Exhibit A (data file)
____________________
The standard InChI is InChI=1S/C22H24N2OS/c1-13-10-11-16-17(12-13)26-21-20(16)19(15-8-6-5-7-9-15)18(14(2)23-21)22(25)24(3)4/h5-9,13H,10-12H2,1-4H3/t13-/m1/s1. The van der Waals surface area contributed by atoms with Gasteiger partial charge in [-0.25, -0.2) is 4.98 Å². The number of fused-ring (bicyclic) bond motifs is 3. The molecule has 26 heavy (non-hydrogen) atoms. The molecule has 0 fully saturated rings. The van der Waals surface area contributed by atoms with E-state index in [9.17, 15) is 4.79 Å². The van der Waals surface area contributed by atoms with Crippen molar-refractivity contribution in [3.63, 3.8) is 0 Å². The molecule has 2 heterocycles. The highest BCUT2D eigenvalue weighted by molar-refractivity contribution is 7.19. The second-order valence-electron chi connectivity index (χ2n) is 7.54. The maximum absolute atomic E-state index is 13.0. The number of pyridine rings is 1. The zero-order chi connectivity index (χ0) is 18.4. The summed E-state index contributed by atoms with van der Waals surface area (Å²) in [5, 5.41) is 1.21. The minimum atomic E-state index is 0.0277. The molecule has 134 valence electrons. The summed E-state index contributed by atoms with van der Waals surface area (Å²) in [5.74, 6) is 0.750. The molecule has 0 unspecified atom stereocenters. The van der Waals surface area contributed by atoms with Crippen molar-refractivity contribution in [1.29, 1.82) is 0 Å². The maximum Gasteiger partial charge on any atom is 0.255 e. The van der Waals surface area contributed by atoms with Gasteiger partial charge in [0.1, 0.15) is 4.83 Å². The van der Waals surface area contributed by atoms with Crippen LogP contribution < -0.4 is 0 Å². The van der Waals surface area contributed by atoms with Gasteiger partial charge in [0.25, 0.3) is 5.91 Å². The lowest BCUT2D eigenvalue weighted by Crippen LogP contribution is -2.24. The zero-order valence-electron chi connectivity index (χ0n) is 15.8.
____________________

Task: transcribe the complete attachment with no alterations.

The standard InChI is InChI=1S/C22H24N2OS/c1-13-10-11-16-17(12-13)26-21-20(16)19(15-8-6-5-7-9-15)18(14(2)23-21)22(25)24(3)4/h5-9,13H,10-12H2,1-4H3/t13-/m1/s1. The van der Waals surface area contributed by atoms with Gasteiger partial charge in [-0.25, -0.2) is 4.98 Å². The number of fused-ring (bicyclic) bond motifs is 3. The molecule has 26 heavy (non-hydrogen) atoms. The molecule has 0 fully saturated rings. The van der Waals surface area contributed by atoms with E-state index in [9.17, 15) is 4.79 Å². The van der Waals surface area contributed by atoms with Crippen molar-refractivity contribution in [3.63, 3.8) is 0 Å². The molecule has 2 heterocycles. The highest BCUT2D eigenvalue weighted by molar-refractivity contribution is 7.19. The second-order valence-electron chi connectivity index (χ2n) is 7.54. The maximum absolute atomic E-state index is 13.0. The number of pyridine rings is 1. The zero-order chi connectivity index (χ0) is 18.4. The summed E-state index contributed by atoms with van der Waals surface area (Å²) in [5, 5.41) is 1.21. The minimum atomic E-state index is 0.0277. The molecule has 134 valence electrons. The summed E-state index contributed by atoms with van der Waals surface area (Å²) in [5.74, 6) is 0.750. The molecule has 0 unspecified atom stereocenters. The van der Waals surface area contributed by atoms with Crippen molar-refractivity contribution in [1.29, 1.82) is 0 Å². The maximum Gasteiger partial charge on any atom is 0.255 e. The van der Waals surface area contributed by atoms with Gasteiger partial charge in [0.1, 0.15) is 4.83 Å². The van der Waals surface area contributed by atoms with Crippen LogP contribution < -0.4 is 0 Å². The van der Waals surface area contributed by atoms with Gasteiger partial charge in [0.25, 0.3) is 5.91 Å². The lowest BCUT2D eigenvalue weighted by Crippen LogP contribution is -2.24. The zero-order valence-electron chi connectivity index (χ0n) is 15.8.